FIG. 2A is a flowchart showing the clock based control function of a software implementation of one embodiment of the present invention;

FIG. 2B is a flowchart showing control of user requests to increase dynamic range in accordance with one embodiment of the present invention; and

FIG. 3 is a graph showing constraints on C level adjustment which it may be desirable to impose on a user, in accordance with one embodiment of the present invention.

DETAILED DESCRIPTION

Introduction to Selected Embodiments

The present invention is generally directed to providing a hearing prosthesis whereby the change of an operating parameter by the user is only possible in discrete maximum steps, with the availability for further increments being dependant upon some conditional event or occurrence (“condition” herein) represented by one or more condition parameters such as the time which has elapsed since some previous event. In embodiments in which the condition parameter(s) include an event, such event may be, for example, the initial fitting or adjustment by a clinician, the last user adjustment, the last upward adjustment by the user, etc. In certain embodiments, the condition parameter(s) may include, for example, an elapsed period of time, a certain quantity of stimuli at a particular current level, or some combination of time, stimulation count and stimulation level. In alternative embodiments, there may be a tiered set of increasing increments, of which more gradually are available over time.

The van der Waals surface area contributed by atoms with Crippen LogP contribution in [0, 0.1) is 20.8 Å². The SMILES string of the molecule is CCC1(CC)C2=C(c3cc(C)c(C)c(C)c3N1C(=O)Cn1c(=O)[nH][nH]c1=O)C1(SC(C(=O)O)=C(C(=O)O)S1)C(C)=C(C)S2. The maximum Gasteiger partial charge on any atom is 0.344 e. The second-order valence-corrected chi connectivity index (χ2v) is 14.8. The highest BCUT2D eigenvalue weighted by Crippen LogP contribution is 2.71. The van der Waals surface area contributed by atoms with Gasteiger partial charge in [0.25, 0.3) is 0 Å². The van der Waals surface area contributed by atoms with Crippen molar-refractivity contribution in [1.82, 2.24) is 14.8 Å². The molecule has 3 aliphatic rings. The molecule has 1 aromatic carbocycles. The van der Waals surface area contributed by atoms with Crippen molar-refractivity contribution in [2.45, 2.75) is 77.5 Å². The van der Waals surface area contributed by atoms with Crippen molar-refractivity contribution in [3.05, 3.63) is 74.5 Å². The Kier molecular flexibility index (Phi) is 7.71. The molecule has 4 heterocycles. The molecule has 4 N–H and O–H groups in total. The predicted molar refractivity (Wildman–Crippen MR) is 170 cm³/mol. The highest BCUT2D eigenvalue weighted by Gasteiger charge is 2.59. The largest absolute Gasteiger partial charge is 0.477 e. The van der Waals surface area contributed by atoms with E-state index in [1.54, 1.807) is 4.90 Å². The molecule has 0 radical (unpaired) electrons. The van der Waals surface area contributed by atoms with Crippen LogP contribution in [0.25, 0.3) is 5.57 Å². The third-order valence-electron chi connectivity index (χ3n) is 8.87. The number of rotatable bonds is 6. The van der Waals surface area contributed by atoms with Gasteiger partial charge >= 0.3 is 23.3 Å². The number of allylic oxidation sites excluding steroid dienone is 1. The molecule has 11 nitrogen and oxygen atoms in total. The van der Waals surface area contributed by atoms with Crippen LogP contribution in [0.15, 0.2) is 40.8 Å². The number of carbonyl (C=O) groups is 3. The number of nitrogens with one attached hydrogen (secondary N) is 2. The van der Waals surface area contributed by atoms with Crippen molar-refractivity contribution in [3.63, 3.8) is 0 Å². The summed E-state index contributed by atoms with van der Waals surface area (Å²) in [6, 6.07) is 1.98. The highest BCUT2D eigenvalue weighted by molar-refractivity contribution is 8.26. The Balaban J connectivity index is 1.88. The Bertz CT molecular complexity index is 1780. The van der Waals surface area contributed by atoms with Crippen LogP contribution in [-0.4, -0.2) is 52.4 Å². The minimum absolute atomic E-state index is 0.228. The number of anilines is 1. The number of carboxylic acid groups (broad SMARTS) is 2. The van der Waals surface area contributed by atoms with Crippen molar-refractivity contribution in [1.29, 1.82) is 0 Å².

According to one aspect, the present invention provides a hearing prosthesis including a processor and memory means, the prosthesis being adapted to deliver stimuli to a user, said stimuli being determined by software in response to a sound signal and at least in part by operating parameters stored in said memory means, wherein said prosthesis further includes a clock, and at least one of said operating parameters can be adjusted by the user, the adjustment being limited by reference to the time or a function of the time as determined by said clock since a predefined event. The prosthesis may be a hearing aid, cochlear implant or other device.

According to another aspect, the present invention provides a method for controlling the adjustment of operating parameters in a hearing prosthesis, the prosthesis including a processor and memory means and being adapted to deliver stimuli to a user, said stimuli being determined by software in response to a sound signal and at least in part by parameters stored in said memory means, said method comprising: providing a clock; said user selecting a condition parameter to adjust; permitting adjustment of said parameter, the extent of adjustment being limited by reference to the time or a function of the time as determined by said clock since a predefined event.